Surgery, Gastroenterology and Oncology
Vol. 24, Nr. 4, Aug 2019
Large Cell Neuroendocrine Carcinoma (LCNEC) of the Colon Arising from a Tubulovillous Adenoma: A Case Report and Literature Review
Jonathan L Dameworth, Luc Colburn, Daniel Mistrot, M Frances Hahn, Raymond Shamos, David Row
Images in Clinical Medicine, Aug 2019
Article DOI: 10.21614/sgo-24-4-210
A 66-year-old man was found to have a 4 cm mass in the distal transverse colon that was biopsied on a diagnostic colonoscopy performed for occult anemia. Pathology showed incomplete removal of a tubulovillous adenoma with high-grade dysplasia. The patient underwent surgical resection, with final pathology demonstrating two 5 mm foci of large cell neuroendocrine carcinoma (LCNEC) within a background of tubulovillous adenoma, and 1 of 8 positive lymph nodes.
Poorly-differentiated neuroendocrine tumors (NET) are termed neuroendocrine carcinoma (NEC), and are extremely rare. Colorectal LCNEC have been identified in synchronicity or association with adenomas and adenocarcinomas (AC).
There are several theories that attempt to explain the pathogenesis of colorectal tumors with concurrent neuroendocrine and adenomatous pathology:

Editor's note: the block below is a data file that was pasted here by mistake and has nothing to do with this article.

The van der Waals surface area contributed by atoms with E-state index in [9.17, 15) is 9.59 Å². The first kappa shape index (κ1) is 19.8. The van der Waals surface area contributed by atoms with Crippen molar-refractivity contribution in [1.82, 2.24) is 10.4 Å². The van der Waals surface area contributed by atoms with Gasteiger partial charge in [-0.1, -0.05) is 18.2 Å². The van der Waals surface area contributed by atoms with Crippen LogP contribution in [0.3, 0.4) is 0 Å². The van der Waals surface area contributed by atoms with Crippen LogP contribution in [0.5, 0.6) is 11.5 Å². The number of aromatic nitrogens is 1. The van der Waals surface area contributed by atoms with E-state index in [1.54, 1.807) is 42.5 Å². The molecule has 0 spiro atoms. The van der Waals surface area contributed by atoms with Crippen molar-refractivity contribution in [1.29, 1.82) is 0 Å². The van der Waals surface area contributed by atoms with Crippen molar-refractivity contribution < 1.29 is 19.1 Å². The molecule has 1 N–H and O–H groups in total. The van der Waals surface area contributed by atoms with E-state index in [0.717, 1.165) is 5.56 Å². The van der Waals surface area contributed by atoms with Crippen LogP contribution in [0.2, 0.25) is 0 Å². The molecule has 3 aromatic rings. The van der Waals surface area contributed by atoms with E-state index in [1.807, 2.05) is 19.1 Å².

(1) mixed tumors are a neuroendocrine phenotype of dedifferentiated adenocarcinoma;
(2) these tumors originate from a common multipotent stem cell then simultaneously differentiate into glandular or neuroendocrine lineages; or,
(3) a common genetic alteration predisposes an individual to the development of both tumor types.

More work is needed to delineate the true pathogenesis of colorectal tumors with concurrent neuroendocrine and adenomatous pathology. There are no agreed-upon management guidelines for colorectal NEC, although given its highly aggressive nature, standard oncologic resection and adjuvant platinum-based chemotherapy are generally recommended for patients with resectable disease.

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Surgery, Gastroenterology and Oncology is indexed in Scopus, CrossRef (DOI: 10.21614/sgo)

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